September Reading Wrap Up

What a month! A mild summer here in NYC doesn't mean that the fall is any less welcome. It's my favorite time of year. The cool, crisp weather makes me want to curl up with a cup of tea and take a deep dive into a great book. With that in mind, here are a few of the things I've enjoyed this past September:

Devil in Winter (Wallflowers #3)

by Lisa Kleypas


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Excuse me for a moment while I drop the professional author guise and go all fangirl for a moment. OH MY GOD, THIS BOOK. I'm not sure what prompted me to pick it up -- perhaps it was all of the people telling me over the years that I would love Kleypas' historicals. I should listen to those people more often.

This is a marriage of convenience story (which just happens to be one of my favorite tropes). Sebastian, Viscount St. Vincent, is the perfect alpha hero. His alphaness is director more towards protecting the heroine, Evie, than being a bossy asshole. Even better, although Evie is quieter than her husband, she has serious backbone. The chemistry between them is electric, and it's wonderful watching their marriage of convenience turn into love.

Unlocked (Turner #1.5)

by Courtney Milan


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Courtney Milan is pretty much an instabuy for me at this point. I found this novella in the Seven Wicked Nights boxed set featuring a lot of my favorite historical authors. It tells the story of a heroine who has been bullied for years and the man who has to humble himself to win her heart. Since it's a Milan, there's no surprise that there's a good dose of science in the storyline as well.

Upside Down (Off the Map #1)

by Lia Riley


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I'm not a very prolific New Adult reader. Usually the high drama and angst turns me off, but I found that this book has just the right mix of humor and drama. Upside Down also fills my recent cravings for romances in unusual settings as the action takes place in Melbourne where Talia is studying abroad. I'm lucky enough to have gotten an early read of book 2, Sideswiped, and I've got an author interview with Lia Riley coming up in a few days so keep an eye out!

A Magnificent Obsession: Victoria, Albert, and the Death that Changed the British Monarchy

by Helen Rappaport


Amazon | B&N | iBooks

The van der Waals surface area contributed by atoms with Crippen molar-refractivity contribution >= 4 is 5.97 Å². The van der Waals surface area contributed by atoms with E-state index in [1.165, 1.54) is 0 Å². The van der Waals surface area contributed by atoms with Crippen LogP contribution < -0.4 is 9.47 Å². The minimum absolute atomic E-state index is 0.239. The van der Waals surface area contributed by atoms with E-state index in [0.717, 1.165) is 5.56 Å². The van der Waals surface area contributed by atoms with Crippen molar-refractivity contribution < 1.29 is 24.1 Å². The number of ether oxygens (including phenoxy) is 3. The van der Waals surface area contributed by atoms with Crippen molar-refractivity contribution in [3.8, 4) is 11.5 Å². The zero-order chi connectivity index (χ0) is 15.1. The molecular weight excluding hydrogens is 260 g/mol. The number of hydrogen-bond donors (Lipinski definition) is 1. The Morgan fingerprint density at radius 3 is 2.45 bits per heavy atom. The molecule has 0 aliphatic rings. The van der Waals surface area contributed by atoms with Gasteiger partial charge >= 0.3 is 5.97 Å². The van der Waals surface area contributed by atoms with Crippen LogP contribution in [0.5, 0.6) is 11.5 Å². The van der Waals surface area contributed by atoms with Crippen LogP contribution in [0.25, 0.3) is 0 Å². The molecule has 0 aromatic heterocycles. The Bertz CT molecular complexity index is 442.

If you're feeling like some history, this might be a good place to start. Rappaport is a highly accessible writer who focuses in on a specific period of Queen Victoria's reign. The book focuses primarily on the death of Albert and Victoria's decade-long period of high mourning for him. It touches on the Victorian obsession with death and the various social and political issues caused by the queen's refusal to assume her public duties. If you're at all interested in the Victorian era, this is a good way to dive a little deeper into a fascinating subject.

Just a quick heads up. First Draught is coming up on October 7th. We'll be talking about revising that book you started but shoved in a drawer (or the deepest, darkest depths of your hardrive). RSVP here to make sure you don't miss out on the discussion!

A Sunday Break

Golden afternoon light streams through my windows when I look up from my computer. It's time to take a break. I lose myself when I'm editing and often forget about the larger world outside my apartment walls. Determined to catch the last of the light before the early fall sunset, I pull on my boots and a down vest, and clip-clop down four flights of stairs into the street.

I live on the far eastern side of Manhattan. My walk to Central Park takes me past the frat boy sports bars of Second Avenue, through the generic shops of Third and Lexington, and into the Old New York opulence that marks the true Upper East Side. Then, just when I'm beginning to feel as though I don't belong in my Sunday uniform of boots and jeans, I see green.

Trees tower over a low wall that draws the boundaries of the park. There is a little entrance at 79th Street. That is the one I take. A paved path leads me deep into the heart of the park. Cyclists and weekend athletes race past me in. They are working harder than I am, but I am on a break I tell myself.

My path curves to the Great Lawn, and I spot Belvedere Castle across Turtle Pond. It's a strange building - impressive and incongruous. A castle in the middle of the great concrete jungle. It has been nearly a year since I stood on its battlements. I put my head down and begin the climb up wide, gentle steps.

On top of the castle the view is breathtaking. Clouds reflect in the deep blue, undisturbed water of the pond. On the sloping lawn, children play at games only they understand the rules to. Trees just beginning to change colors in the fall chill frame the scene. Unashamed of being a tourist in my own city, I snap a photo and then tuck my phone away so I can watch those around me marvel at this beauty.

Revived I walk down another set of steps and through the park. I examine the plaques on green wooded benches. I stop on a bridge leading to the Reservoir to watch the runners huff and puff, fighting against the burn of ever-cooling air. There is calm here. The mere act of walking through the park washes the rest of New York away. I feel clean and new.

The sun is setting when I finally clear the park walls. On Fifth Avenue I feel the city begin to encroach upon the peace I've found. I push past tourists eager to make their way to the Met before the museum closes.

The walk back to my apartment is quick. Keys rattle in my pocket the entire way. An hour after I decide to take my walk, I'm back in front of my computer. I'm ready to work again.